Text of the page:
Sales is talking to exactly the sorts of people you’d expect to use dating apps in a way that will help them find more people to sleep with, and then, having discovered that these promiscuous people use a promiscuity-enabling app to find other promiscuous people to have promiscuous sex with, reporting back to us that we’re in the midst of a promiscuity-fueled dating "revolution" in how people deal with romance and sex. This is known as confirmation bias.

Sales does cite a study that found millennials are having sex with fewer partners than previous generations. But she brushes it off in a parenthetical reference. She writes:

When I asked Jean Twenge and Ryne Sherman, two of the study’s authors, about their methodology, they said their analysis was based partly on projections derived from a statistical model, not entirely from direct side-by-side comparisons of numbers of sex partners reported by respondents. "All data and all studies are open to interpretation—that’s just the nature of research" Twenge said.

Twenge and Sherman's study shouldn't be brushed off, though. The findings of that study complement a 2011 study from researchers at University of Nebraska Lincoln titled "Talk About ‘Hooking Up:The Influence of College Student Social Networks on Non-Relationship Sex."

That study found that only 37 percent of the students they studied reported two or more hookups during the school year. But 90 percent of the participants thought a "typical" student had been involved in two or more hookups. Perception didn't match up with reality, and students thought there was more casual sex happening around them than there actually was:

Sales isn't definitively wrong, and these studies aren't definitively right. But there's a disconnect that needs to be resolved. If millennials, the people whom Sales interviewed, are having fewer partners and college students are hooking up less frequently than they think, a sweeping declaration that dating has now become a barren land of perpetual hookups might be overblown — especially when the 2011 study shows that there's a very real phenomenon of overestimating hookup culture.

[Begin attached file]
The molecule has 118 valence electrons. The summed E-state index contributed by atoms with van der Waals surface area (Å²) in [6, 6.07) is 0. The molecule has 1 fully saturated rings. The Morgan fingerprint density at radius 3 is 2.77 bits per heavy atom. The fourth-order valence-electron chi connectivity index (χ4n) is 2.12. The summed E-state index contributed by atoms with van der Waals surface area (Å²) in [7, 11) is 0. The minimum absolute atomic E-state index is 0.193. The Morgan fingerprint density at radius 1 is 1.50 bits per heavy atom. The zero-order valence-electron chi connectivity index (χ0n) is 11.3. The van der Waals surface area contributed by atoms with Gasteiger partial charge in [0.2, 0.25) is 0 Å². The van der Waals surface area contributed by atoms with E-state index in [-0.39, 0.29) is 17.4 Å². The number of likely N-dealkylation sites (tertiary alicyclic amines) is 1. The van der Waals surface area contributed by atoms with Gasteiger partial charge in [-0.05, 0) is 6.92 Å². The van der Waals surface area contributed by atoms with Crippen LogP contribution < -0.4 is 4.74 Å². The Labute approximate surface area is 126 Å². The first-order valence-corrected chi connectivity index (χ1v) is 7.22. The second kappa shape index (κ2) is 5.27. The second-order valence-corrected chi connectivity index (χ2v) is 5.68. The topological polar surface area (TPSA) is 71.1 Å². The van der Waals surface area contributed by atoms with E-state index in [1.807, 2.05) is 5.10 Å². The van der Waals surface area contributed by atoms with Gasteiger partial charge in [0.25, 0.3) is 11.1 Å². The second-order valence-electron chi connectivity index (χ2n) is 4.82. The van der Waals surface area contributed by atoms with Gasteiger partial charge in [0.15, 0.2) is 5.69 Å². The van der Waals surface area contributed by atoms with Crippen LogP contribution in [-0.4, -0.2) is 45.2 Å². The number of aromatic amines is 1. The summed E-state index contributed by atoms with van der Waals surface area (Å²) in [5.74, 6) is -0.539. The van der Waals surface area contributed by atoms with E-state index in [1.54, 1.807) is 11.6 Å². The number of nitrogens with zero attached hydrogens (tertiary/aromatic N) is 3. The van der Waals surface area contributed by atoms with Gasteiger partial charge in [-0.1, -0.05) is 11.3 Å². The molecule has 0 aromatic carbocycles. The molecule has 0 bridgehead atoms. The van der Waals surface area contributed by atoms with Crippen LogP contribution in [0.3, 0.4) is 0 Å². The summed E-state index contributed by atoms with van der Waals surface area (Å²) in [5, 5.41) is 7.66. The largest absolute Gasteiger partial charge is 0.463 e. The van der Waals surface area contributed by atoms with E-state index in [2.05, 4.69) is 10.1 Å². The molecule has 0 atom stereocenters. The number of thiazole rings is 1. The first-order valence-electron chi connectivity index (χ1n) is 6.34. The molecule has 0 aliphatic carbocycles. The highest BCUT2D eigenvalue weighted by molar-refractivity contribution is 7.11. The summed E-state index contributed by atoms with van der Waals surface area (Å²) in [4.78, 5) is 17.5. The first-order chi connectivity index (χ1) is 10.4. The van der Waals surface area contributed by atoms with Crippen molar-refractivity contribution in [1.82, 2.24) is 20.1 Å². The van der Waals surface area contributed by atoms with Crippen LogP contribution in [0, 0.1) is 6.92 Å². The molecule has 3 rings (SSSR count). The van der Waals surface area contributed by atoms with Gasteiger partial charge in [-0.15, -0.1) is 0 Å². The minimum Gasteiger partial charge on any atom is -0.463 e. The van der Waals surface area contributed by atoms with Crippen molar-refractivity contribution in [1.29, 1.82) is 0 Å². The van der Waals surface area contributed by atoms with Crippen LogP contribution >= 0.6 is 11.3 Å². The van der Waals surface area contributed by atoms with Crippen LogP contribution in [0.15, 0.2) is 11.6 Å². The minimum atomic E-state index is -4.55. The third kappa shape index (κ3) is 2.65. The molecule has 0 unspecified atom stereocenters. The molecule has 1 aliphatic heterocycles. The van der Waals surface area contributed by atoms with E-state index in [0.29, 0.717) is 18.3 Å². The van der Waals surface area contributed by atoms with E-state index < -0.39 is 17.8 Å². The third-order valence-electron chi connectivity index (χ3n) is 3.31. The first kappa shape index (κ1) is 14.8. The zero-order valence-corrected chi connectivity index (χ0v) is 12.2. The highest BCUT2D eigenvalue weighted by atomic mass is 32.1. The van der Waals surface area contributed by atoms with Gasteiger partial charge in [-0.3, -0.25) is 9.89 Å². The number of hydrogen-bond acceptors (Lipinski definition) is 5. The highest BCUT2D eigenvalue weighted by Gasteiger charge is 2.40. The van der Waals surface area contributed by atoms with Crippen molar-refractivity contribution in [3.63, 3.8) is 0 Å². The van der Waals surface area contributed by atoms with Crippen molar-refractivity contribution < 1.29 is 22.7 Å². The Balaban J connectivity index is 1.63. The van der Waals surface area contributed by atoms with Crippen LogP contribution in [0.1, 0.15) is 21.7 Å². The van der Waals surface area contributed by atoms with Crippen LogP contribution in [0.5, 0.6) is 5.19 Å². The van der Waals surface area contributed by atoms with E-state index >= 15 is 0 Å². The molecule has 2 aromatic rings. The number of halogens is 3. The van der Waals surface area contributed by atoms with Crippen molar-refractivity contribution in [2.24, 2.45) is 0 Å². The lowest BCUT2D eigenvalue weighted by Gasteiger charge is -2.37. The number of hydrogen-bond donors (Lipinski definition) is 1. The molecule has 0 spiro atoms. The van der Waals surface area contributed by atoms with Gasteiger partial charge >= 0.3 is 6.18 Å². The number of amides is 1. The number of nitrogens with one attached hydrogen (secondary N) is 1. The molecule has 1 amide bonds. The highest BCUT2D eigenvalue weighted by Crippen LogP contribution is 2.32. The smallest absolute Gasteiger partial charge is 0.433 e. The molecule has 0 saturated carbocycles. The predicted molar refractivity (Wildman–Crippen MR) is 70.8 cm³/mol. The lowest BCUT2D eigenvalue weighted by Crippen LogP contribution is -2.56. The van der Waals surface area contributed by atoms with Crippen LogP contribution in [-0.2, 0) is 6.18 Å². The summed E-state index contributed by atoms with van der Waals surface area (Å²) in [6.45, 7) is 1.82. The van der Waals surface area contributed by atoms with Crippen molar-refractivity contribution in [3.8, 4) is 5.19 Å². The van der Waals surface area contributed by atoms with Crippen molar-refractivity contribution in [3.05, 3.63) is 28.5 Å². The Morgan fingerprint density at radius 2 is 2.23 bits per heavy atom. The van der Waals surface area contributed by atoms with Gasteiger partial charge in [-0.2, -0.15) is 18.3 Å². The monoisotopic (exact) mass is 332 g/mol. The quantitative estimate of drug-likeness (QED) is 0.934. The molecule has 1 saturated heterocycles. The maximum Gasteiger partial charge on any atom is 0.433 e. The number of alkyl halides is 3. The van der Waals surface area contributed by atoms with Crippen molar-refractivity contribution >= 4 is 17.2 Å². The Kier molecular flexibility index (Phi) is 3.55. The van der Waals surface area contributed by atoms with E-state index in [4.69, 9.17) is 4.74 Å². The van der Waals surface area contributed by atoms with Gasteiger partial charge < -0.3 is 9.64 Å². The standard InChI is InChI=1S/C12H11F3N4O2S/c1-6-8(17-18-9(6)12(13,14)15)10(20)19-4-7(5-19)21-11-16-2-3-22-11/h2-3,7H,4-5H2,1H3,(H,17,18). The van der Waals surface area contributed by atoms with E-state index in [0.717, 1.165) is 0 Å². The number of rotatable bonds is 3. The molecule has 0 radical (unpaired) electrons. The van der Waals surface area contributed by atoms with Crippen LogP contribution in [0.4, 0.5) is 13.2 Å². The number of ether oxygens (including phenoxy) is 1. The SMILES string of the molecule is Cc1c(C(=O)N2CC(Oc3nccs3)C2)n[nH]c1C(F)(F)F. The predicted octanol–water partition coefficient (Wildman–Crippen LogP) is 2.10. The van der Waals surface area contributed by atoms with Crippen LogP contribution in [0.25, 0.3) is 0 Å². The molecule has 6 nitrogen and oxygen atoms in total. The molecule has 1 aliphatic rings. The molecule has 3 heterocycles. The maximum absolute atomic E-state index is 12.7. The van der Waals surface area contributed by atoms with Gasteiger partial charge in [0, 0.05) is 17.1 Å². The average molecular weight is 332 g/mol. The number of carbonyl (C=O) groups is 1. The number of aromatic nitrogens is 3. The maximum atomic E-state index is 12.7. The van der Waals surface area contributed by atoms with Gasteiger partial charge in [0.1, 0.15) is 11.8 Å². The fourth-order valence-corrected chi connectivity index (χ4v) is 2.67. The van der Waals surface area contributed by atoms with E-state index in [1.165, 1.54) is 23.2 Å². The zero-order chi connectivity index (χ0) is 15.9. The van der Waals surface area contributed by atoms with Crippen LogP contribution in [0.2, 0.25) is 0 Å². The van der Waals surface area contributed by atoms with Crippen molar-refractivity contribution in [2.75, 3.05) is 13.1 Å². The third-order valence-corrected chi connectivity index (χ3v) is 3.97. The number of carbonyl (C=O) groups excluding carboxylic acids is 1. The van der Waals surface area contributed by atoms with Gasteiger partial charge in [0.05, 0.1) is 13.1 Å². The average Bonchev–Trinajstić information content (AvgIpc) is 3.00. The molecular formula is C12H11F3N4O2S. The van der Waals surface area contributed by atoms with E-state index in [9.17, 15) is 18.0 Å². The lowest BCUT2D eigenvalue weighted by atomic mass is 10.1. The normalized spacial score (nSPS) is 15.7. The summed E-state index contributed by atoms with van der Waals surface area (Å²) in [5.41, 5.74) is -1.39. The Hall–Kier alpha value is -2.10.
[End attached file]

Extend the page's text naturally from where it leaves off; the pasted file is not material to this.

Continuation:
Maybe these are just pre-Tinder days. Maybe there's a pool of promiscuous people who are having way more sex than everyone else. But what about the men and women who aren't having sex with multiple partners? What about the humans who would rather eat pizza and watch Netflix than hook up? What about the people on Tinder who never message you? It's like those people don't exist.

If people in college are completely off in their perception of sex around them, couldn't it be possible that we could be just as wrong about the people hooking up on Tinder?

Sales explained to Singal that the data in the Twenge/Sherman study didn't match up with her analysis. That's why, Singal asserts, she brushed it off.

"For example: It finds that, while millennials have more open and accepting attitudes about sex, they also have fewer sex partners. This didn’t make sense to me," she said. "Nor did it make sense that people who are waiting longer to marry (or not marrying at all, so far) — that is, millennials — would also have fewer sex partners than past generations, who married earlier."

But brushing off data because it doesn't fit your analysis isn't really sensible. Sometimes data doesn't make sense. Some, including the Republican Party itself, would argue that Donald Trump leading all other Republican presidential candidates doesn't make sense. Not covering his campaign because it doesn't make sense isn't an option. The same goes for a lot of less-sexed millennials.

Is Tinder going to ruin us all?


What's interesting in all of this is that what Tinder does — match someone based on physical appearances and location — is the same thing apps like Grindr and Scruff have been doing for much longer. Back in 2011, think piece after think piece was written about how Grindr — an app for gay men that connects them with potential suitors based on location — was destroying the gay bar. Those pieces are still running to this day, each time a little different:


The fact that these pieces are still being written today proves that gay culture and gay bars aren't some monolithic structure that's easily taken down by a wrecking ball.

The same goes for dating culture and Tinder.

No doubt things will get confusing and weird. Nick isn't the first human eggplant to get laid, and he certainly won't be the last. No matter how much Tinder wants to believe men like him don't exist, they will. And in its rush to defend itself, the dating app company might have missed a bigger point. Dating has always been, and always will be, a strange and awkward human behavior. Tinder can't kill that.

Sign up for the newsletter Today, Explained

Understand the world with a daily explainer plus the most compelling stories of the day.